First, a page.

Why is universal health care, which is commonplace around the world, so hard to achieve in the United States? Why are we unable to overcome a market-based system that leads to a hundred thousand unnecessary deaths each year?
The Indiana Religious Freedom Restoration Act, signed by Governor Mike Pence last week, is one of the most biased pieces of state legislation we've seen in our modern era. The fact that it is cloaked in the name of religious freedom is particularly offensive to me as a member of the clergy who has been engaged in ministry and social justice work my entire life.
Once more, we must courageously embrace Nonviolence 365, which is based on my father's nonviolent philosophy and methodology, as the answer to the "crucial political and moral questions of our time," and not as a mere response to incidents but as a lifestyle and a force for good that permeates our culture, including our media and entertainment.
How does a citizen protect himself against a police officer's tendency to shoot first and ask questions later, oftentimes based only on their highly subjective "feeling" of being threatened? The short answer is you can't.
Many Jews fought side-by-side with Blacks during the civil rights movement. In Washington, when Dr. King reminded us that every child should be judged by the content of their character in his "I Have a Dream" speech, it was Rabbi Joachim Prinz who preceded him on the podium.
We often portray life within these moralistic extremes -- good people versus bad people, instead of people who do good things or people who do bad things.
As memorable as the hours spent supporting Civil Rights on the Bridge, was John's and my walk down Selma's main street. Boarded shops, deserted buildings, devastation of the landscape and cityscape formed the scene -- as it does in so many other cities.
History shows that liberals need radicals. We need radicals because drastic change against entrenched evil and concentrated power requires personal bravery to the point of obsession. It requires a radical sensibility to look beyond today's limits and imagine what seems sheer impossibility within the current social order. And sometimes it's necessary to break the law to redeem the Constitution. No great social change in America has occurred without radicals, beginning with the struggle to end slavery. Causes that now seem mainstream began with radical, impolite and sometimes civil disobedient protest. But here's where the story gets complicated. Radicals also need liberals. Liberals can write policy proposals to their hearts' content. But unless they are backed by radicalism on the ground, they are playing in a sandbox.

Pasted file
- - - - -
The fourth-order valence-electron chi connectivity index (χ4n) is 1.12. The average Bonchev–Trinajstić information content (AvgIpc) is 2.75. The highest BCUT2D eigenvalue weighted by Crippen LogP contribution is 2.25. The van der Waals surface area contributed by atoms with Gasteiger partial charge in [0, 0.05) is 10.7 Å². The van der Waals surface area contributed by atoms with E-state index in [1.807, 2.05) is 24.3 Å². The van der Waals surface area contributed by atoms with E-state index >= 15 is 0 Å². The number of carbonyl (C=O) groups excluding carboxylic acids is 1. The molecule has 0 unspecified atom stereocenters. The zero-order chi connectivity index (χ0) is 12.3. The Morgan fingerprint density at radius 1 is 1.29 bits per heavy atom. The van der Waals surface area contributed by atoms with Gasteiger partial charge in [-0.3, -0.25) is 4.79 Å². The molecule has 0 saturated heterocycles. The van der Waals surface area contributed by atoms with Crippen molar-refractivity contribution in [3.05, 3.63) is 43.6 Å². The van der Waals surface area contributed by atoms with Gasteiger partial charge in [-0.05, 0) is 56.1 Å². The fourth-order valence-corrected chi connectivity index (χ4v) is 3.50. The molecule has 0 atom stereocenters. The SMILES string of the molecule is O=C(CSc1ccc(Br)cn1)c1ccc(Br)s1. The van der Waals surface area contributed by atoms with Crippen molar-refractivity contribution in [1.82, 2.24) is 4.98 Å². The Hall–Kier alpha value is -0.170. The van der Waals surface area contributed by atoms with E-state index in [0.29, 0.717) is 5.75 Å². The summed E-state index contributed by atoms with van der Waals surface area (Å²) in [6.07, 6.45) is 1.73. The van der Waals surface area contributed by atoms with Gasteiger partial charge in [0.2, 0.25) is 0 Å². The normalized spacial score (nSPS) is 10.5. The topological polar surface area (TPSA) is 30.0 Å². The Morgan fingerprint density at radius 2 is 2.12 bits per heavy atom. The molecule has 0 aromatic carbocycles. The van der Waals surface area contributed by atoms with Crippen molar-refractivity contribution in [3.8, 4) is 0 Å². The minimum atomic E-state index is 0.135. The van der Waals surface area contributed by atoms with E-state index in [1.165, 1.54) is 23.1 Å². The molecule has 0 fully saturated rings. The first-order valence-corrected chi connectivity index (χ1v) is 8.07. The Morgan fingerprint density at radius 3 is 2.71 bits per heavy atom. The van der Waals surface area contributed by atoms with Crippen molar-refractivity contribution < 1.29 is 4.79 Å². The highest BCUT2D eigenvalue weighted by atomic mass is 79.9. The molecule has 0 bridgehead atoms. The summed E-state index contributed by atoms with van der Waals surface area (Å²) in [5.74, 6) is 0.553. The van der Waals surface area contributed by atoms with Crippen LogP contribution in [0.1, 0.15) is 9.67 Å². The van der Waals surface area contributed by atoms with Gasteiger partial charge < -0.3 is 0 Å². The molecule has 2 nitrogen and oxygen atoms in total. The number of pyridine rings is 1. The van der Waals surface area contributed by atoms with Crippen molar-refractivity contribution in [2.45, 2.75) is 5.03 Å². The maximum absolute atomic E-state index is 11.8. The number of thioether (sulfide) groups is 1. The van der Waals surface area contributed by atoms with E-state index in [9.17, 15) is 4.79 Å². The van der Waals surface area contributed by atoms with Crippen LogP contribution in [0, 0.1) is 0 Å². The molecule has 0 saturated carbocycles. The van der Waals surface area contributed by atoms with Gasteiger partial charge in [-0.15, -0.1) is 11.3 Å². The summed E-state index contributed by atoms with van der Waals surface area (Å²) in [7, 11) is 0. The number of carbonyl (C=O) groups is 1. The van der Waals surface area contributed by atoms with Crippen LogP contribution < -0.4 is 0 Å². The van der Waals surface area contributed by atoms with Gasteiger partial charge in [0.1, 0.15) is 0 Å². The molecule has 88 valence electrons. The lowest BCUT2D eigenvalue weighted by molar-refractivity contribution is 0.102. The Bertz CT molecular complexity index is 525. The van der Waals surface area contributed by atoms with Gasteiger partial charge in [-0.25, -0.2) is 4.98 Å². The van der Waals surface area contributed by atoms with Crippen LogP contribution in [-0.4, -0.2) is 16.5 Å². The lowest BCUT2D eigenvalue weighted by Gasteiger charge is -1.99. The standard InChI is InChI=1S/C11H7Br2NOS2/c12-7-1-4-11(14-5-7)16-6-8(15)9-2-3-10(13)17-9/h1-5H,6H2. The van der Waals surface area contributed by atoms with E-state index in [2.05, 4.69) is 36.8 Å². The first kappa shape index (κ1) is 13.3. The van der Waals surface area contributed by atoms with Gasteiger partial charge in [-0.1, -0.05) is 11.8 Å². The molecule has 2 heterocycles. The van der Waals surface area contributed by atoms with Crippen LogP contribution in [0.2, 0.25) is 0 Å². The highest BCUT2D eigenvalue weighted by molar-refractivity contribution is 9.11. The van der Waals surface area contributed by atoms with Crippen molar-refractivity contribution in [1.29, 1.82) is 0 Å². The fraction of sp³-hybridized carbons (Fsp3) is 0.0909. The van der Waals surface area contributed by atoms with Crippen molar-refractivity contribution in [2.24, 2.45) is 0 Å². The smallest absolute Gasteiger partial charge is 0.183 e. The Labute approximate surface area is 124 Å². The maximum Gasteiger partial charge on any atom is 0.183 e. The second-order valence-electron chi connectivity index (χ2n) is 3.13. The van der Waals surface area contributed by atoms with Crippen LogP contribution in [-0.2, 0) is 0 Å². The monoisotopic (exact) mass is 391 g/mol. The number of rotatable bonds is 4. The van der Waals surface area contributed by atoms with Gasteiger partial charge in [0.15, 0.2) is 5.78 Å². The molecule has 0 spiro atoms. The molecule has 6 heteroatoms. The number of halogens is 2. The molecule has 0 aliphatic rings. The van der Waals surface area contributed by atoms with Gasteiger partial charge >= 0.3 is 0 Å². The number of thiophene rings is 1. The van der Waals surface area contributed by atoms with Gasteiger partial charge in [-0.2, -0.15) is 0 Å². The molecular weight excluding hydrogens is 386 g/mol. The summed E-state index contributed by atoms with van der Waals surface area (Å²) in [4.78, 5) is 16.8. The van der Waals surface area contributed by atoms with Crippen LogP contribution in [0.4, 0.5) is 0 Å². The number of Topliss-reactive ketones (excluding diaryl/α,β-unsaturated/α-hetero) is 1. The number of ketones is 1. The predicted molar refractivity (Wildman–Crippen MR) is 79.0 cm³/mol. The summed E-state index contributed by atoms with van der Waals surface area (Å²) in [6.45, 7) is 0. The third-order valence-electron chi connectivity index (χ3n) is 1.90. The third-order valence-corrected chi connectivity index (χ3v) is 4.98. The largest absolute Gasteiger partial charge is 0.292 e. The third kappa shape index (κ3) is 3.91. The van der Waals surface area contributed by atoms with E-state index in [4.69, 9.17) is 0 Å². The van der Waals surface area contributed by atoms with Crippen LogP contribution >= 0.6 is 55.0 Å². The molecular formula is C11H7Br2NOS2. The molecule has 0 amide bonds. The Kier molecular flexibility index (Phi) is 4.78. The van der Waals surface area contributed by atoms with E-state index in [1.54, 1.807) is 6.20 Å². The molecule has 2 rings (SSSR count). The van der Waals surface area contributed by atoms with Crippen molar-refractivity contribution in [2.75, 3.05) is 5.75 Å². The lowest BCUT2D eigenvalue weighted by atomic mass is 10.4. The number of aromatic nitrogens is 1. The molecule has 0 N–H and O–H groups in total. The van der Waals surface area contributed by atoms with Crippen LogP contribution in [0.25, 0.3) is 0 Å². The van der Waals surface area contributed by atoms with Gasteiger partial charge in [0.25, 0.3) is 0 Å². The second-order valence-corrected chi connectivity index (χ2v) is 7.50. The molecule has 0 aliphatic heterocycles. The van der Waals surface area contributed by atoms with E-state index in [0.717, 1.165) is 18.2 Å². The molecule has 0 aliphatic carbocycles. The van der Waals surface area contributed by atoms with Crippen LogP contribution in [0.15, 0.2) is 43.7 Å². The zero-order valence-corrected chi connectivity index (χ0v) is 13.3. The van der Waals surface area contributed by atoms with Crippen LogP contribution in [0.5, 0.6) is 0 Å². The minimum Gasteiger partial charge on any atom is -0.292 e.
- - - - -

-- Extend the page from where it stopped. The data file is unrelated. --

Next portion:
What a terrible irony that in this year of celebration of the Selma marches we are witnessing the resurgence of overt law enforcement brutality and injustice in Ferguson, Cleveland, New York City, and elsewhere, reminding us how far we still have to go. The continuing protests against unequal justice under the law by those enjoined to protect all of us and all of our children after the deaths of teenager Michael Brown, 12-year-old Tamir Rice, and others are a wake-up call about the deeply embedded systemic racism still alive in America. Each of us has a responsibility to root it out and stop it in its tracks.
Last Saturday, during the 50th anniversary event of "Bloody Sunday," I spent many hours just looking at that bridge. The words that kept coming to me were "courage" and "resistance." My question became: What bridge we will now have to cross?
Let the anniversary of Selma inspire all of us to rededicate ourselves to the sacred conversations and actions needed for the pursuit of justice.
We are hearing a great deal from those in our society who would like to turn the clock back on voting rights, civil rights, and the right to peaceably assemble. But I believe there are many more people of good will among us than various news reports might lead us to believe. Hopefully, more of them will raise their voices in continuance of our search for "a more perfect Union."
Yes, we crossed the bridge half a century ago, and we crossed it again in a reenactment with the president this weekend, but 50 years from now at the 100th anniversary, we will be judged not by whether we brought a Black president to the bridge.
Clearly written and brimming with telling historical details and sharp insights, The Fierce Urgency of Now is essential reading not only for those who want to understand the Great Society but for everyone concerned with how it might be preserved or expanded.
The sad reality is that -- despite the considerable progress made in the last five decades -- we are still fighting to ensure voting rights for every American.
Quoting Amos may seem arcane and irrelevant, but it is clear and relevant, as it throws light on a perennial controversy, now rendered acute, in American life.